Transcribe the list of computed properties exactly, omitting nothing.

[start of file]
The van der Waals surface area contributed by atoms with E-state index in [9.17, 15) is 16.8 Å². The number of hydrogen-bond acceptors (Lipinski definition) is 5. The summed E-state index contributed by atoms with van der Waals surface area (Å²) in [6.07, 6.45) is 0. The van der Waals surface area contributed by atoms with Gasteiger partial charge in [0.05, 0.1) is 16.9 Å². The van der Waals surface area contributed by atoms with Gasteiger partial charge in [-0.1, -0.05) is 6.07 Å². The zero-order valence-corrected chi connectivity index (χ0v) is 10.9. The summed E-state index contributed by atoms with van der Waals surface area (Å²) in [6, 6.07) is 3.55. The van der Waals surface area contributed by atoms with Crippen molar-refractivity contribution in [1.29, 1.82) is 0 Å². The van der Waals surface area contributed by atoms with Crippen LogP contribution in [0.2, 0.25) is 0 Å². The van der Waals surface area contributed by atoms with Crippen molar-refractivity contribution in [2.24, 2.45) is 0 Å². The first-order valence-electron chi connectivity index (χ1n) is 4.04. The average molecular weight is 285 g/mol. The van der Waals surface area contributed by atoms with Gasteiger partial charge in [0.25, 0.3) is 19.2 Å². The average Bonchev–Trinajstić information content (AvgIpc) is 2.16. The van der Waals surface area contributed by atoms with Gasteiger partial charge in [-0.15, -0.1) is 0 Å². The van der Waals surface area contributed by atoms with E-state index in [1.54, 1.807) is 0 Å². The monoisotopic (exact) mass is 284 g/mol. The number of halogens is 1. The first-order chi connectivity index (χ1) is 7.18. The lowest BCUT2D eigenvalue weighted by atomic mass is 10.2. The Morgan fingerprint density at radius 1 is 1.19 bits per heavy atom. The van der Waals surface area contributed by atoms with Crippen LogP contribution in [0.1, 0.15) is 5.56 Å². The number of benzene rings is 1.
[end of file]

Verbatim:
The van der Waals surface area contributed by atoms with E-state index in [9.17, 15) is 16.8 Å². The number of hydrogen-bond acceptors (Lipinski definition) is 5. The summed E-state index contributed by atoms with van der Waals surface area (Å²) in [6.07, 6.45) is 0. The van der Waals surface area contributed by atoms with Gasteiger partial charge in [0.05, 0.1) is 16.9 Å². The van der Waals surface area contributed by atoms with Gasteiger partial charge in [-0.1, -0.05) is 6.07 Å². The zero-order valence-corrected chi connectivity index (χ0v) is 10.9. The summed E-state index contributed by atoms with van der Waals surface area (Å²) in [6, 6.07) is 3.55. The van der Waals surface area contributed by atoms with Crippen molar-refractivity contribution in [1.29, 1.82) is 0 Å². The van der Waals surface area contributed by atoms with Crippen LogP contribution in [0.2, 0.25) is 0 Å². The van der Waals surface area contributed by atoms with Crippen molar-refractivity contribution in [2.24, 2.45) is 0 Å². The first-order valence-electron chi connectivity index (χ1n) is 4.04. The average molecular weight is 285 g/mol. The van der Waals surface area contributed by atoms with Gasteiger partial charge in [0.25, 0.3) is 19.2 Å². The average Bonchev–Trinajstić information content (AvgIpc) is 2.16. The van der Waals surface area contributed by atoms with Gasteiger partial charge in [-0.15, -0.1) is 0 Å². The van der Waals surface area contributed by atoms with E-state index in [1.54, 1.807) is 0 Å². The monoisotopic (exact) mass is 284 g/mol. The number of halogens is 1. The first-order chi connectivity index (χ1) is 7.18. The lowest BCUT2D eigenvalue weighted by atomic mass is 10.2. The Morgan fingerprint density at radius 1 is 1.19 bits per heavy atom. The van der Waals surface area contributed by atoms with Crippen LogP contribution in [0.1, 0.15) is 5.56 Å². The number of benzene rings is 1.